-Djavax.net.ssl.trustStore=truststore.jks -Djavax.net.ssl.trustStorePassword=password"

The example assumes the trustore files are in the directory where we run WildFly from, e.g. $JBOSS_HOME.

Step 3: Configure datasource

Now that we’ve set up the certificates, it’s time to set up a datasource in WildFly. To do so, we’ll download the JDBC driver, start the application server and follow Configuring a datasource on WildFly. The driver can be installed with the following CLI commands:

[standalone@localhost:9990 /] module add --name=com.mysql\
  --resources=mysql-connector-java.jar\
  --dependencies=javax.api,javax.transaction.api
[standalone@localhost:9990 /] /subsystem=datasources/jdbc-driver=mysql:\
add(driver-name=mysql,driver-module-name=com.mysql,\
driver-xa-datasource-class-name=com.mysql.jdbc.jdbc2.optional.MysqlXADataSource)
{"outcome" => "success"}

Next, we create a datasource:

[standalone@localhost:9990 /] data-source add --name=MySqlDS --driver-name=mysql \
--jndi-name=java:jboss/datasources/MySqlDS \
--connection-url=jdbc:mysql://1.1.1.1:3306/test?useSSL=true&requireSSL=true&verifyServerCertificate=true \
--user-name=foo --password=bar --enabled=true

Note the useSSL=true, requireSSL=true, and verifyServerCertificate=true flags in the connection URL indicating a secure connection.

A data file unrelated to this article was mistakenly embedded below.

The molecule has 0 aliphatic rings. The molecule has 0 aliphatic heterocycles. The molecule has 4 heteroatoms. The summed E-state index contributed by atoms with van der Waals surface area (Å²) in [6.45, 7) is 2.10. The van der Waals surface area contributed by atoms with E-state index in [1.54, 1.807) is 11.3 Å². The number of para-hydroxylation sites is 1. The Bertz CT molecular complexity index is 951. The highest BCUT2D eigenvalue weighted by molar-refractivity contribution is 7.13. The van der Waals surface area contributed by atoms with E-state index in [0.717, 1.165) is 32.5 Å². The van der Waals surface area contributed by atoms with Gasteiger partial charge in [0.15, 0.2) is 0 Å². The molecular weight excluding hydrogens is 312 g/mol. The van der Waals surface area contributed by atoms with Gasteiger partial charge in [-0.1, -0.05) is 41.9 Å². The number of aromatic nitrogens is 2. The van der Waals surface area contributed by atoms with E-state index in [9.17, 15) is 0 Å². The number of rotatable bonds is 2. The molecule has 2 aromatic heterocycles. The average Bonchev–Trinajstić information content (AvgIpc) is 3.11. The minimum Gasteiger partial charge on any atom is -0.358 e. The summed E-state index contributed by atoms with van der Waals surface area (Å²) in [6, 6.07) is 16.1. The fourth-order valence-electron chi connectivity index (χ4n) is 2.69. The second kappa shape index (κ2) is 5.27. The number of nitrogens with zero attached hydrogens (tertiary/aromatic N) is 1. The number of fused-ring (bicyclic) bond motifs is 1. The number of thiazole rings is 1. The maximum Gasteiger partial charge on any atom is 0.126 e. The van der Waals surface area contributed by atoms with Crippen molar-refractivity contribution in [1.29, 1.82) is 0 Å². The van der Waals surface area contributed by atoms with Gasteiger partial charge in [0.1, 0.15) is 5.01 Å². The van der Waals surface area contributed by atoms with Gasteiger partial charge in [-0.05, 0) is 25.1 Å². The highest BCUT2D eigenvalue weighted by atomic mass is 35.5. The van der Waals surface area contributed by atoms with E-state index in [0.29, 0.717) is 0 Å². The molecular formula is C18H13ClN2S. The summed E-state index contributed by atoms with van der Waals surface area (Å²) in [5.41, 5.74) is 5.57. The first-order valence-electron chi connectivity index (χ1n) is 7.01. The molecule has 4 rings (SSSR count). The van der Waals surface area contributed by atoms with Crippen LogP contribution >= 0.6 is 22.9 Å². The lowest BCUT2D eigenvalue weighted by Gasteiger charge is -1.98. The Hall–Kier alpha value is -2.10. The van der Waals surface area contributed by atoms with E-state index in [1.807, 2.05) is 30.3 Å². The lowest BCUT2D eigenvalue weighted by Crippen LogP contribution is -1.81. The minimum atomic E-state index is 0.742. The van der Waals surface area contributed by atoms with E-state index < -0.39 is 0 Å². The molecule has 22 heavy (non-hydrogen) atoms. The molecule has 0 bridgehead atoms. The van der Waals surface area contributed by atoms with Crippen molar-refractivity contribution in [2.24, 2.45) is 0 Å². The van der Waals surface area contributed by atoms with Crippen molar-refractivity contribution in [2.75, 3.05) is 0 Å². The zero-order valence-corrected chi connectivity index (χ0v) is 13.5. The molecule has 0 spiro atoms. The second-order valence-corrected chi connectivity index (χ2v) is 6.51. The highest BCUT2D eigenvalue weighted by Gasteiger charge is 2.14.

Step 4: Test the connection

In order to verify that everything is set up correctly, we need to check that we can connect to the database from WildFly, and that the connection is indeed encrypted.

While still in the CLI, we can use the following command and check we get a positive response:

[standalone@localhost:9990 /] data-source test-connection-in-pool --name=MySqlDS
true

Since we set up the database to require a secure connection, our connection is indeed encrypted. To double check, we can use a tool like tcpdump. Just start the tool and watch the output as you test the connection via the CLI:

$ tcpdump -vv -X host 1.1.1.1
tcpdump: data link type PKTAP
tcpdump: listening on pktap, link-type PKTAP (Apple DLT_PKTAP), capture size 262144 bytes
23:31:22.697824 IP (tos 0x2,ECT(0), ttl 64, id 56259, offset 0, flags [DF], proto TCP (6), length 89)